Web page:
BY THE COURT,
MARK H. TAYLOR
FN1. General Statutes § 36a–645 provides in relevant part: “As used in sections 36a–645 to 36a–647, inclusive, unless the context otherwise requires: (1) ‘Consumer debtor’ means any natural person residing in this state who owes a debt to a creditor. (2) ‘Creditor’ means (A) any person to whom a debt is owed by a consumer debtor and such debt results from a transaction occurring in the ordinary course of such person’s business, or (B) any person to whom such debt is assigned.”. FN1. General Statutes § 36a–645 provides in relevant part: “As used in sections 36a–645 to 36a–647, inclusive, unless the context otherwise requires: (1) ‘Consumer debtor’ means any natural person residing in this state who owes a debt to a creditor. (2) ‘Creditor’ means (A) any person to whom a debt is owed by a consumer debtor and such debt results from a transaction occurring in the ordinary course of such person’s business, or (B) any person to whom such debt is assigned.”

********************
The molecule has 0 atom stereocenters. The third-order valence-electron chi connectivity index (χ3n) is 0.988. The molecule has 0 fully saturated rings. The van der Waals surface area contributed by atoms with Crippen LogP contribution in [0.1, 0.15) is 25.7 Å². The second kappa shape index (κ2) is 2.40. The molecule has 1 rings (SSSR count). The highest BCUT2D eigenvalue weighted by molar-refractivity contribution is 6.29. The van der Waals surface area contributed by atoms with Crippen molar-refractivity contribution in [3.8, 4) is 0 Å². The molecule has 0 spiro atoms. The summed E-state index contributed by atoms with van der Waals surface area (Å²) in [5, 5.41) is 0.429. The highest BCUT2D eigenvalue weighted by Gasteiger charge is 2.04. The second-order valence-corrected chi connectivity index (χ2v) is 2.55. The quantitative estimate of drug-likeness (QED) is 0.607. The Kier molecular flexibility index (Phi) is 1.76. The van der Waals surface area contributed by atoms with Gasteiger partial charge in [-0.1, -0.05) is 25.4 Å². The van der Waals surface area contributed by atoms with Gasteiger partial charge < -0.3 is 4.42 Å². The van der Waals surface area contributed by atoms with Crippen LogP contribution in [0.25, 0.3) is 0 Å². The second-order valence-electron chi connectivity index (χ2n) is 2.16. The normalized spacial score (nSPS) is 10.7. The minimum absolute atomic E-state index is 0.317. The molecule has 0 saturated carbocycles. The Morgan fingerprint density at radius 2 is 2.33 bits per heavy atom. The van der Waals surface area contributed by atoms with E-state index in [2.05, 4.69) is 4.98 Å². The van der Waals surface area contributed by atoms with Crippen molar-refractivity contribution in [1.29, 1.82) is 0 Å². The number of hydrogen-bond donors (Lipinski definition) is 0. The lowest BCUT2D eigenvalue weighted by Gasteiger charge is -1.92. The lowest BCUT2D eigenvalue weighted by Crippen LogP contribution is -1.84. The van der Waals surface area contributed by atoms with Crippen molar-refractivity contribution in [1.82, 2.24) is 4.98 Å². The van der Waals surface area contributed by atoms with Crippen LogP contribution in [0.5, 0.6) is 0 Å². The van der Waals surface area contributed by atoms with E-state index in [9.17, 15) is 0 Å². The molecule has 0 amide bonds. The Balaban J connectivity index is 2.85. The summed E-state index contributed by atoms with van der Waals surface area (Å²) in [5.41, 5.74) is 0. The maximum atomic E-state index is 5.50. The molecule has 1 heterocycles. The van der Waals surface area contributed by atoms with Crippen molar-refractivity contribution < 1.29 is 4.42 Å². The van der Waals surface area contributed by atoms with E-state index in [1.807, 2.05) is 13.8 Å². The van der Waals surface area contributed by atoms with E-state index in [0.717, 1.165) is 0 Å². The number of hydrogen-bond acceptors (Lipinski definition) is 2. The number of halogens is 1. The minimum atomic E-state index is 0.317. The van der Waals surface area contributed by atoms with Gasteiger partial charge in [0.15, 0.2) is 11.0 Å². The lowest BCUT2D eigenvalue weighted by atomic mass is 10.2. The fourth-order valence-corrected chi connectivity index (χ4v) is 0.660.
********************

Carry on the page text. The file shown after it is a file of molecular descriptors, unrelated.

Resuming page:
FN2. In granting a motion to strike a claim for injunctive relief against a condominium association in a Superior Court case, the court declined to find a fiduciary duty to enforce its rules to police the behavior of a unit owner. Instead, the court looked to the duties imposed by statute to determine the duties lawfully imposed upon the association. See Onofrio v. Hallisey, Superior Court, judicial district of Middlesex, Docket No. CV 97 0081373 (April 9, 1998, Hodgson, J.) (21 Conn. L. Rptr. 663). Contra, see Buckingham v. Weston Village Homeowners Assn., 571 N.W.2d 842, 844 (N.D.1997) (condominium associations have a fiduciary duty to their unit owners).. FN2. In granting a motion to strike a claim for injunctive relief against a condominium association in a Superior Court case, the court declined to find a fiduciary duty to enforce its rules to police the behavior of a unit owner. Instead, the court looked to the duties imposed by statute to determine the duties lawfully imposed upon the association. See Onofrio v. Hallisey, Superior Court, judicial district of Middlesex, Docket No. CV 97 0081373 (April 9, 1998, Hodgson, J.) (21 Conn. L. Rptr. 663). Contra, see Buckingham v. Weston Village Homeowners Assn., 571 N.W.2d 842, 844 (N.D.1997) (condominium associations have a fiduciary duty to their unit owners).
Taylor, Mark H., J.